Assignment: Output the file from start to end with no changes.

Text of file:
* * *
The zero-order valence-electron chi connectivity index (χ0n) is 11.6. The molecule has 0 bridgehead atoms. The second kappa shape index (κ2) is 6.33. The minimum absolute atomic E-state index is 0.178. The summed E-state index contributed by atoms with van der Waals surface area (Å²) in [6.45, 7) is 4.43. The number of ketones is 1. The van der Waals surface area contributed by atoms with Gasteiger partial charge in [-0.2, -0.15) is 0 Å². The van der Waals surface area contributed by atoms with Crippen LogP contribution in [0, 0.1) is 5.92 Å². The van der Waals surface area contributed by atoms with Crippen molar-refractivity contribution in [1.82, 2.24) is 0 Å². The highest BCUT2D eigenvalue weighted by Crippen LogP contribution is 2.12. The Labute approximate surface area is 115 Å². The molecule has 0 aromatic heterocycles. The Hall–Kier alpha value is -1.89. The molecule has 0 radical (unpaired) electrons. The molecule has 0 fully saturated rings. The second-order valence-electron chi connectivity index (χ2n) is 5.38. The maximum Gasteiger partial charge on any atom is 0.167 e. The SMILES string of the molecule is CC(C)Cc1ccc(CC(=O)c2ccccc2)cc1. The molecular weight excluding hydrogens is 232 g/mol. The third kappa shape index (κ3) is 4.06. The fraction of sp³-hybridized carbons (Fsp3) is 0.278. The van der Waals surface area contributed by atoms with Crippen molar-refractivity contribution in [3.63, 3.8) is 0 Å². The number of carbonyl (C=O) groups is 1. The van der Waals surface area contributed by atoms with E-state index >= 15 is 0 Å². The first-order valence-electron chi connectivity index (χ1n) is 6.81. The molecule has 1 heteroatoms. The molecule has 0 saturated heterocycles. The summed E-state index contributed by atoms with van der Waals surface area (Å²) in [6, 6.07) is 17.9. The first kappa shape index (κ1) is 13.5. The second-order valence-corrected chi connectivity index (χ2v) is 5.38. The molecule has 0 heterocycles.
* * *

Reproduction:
The zero-order valence-electron chi connectivity index (χ0n) is 11.6. The molecule has 0 bridgehead atoms. The second kappa shape index (κ2) is 6.33. The minimum absolute atomic E-state index is 0.178. The summed E-state index contributed by atoms with van der Waals surface area (Å²) in [6.45, 7) is 4.43. The number of ketones is 1. The van der Waals surface area contributed by atoms with Gasteiger partial charge in [-0.2, -0.15) is 0 Å². The van der Waals surface area contributed by atoms with Crippen LogP contribution in [0, 0.1) is 5.92 Å². The van der Waals surface area contributed by atoms with Crippen molar-refractivity contribution in [1.82, 2.24) is 0 Å². The highest BCUT2D eigenvalue weighted by Crippen LogP contribution is 2.12. The Labute approximate surface area is 115 Å². The molecule has 0 aromatic heterocycles. The Hall–Kier alpha value is -1.89. The molecule has 0 radical (unpaired) electrons. The molecule has 0 fully saturated rings. The second-order valence-electron chi connectivity index (χ2n) is 5.38. The maximum Gasteiger partial charge on any atom is 0.167 e. The SMILES string of the molecule is CC(C)Cc1ccc(CC(=O)c2ccccc2)cc1. The molecular weight excluding hydrogens is 232 g/mol. The third kappa shape index (κ3) is 4.06. The fraction of sp³-hybridized carbons (Fsp3) is 0.278. The van der Waals surface area contributed by atoms with Crippen molar-refractivity contribution in [3.63, 3.8) is 0 Å². The number of carbonyl (C=O) groups is 1. The van der Waals surface area contributed by atoms with E-state index >= 15 is 0 Å². The first-order valence-electron chi connectivity index (χ1n) is 6.81. The molecule has 1 heteroatoms. The molecule has 0 saturated heterocycles. The summed E-state index contributed by atoms with van der Waals surface area (Å²) in [6, 6.07) is 17.9. The first kappa shape index (κ1) is 13.5. The second-order valence-corrected chi connectivity index (χ2v) is 5.38. The molecule has 0 heterocycles.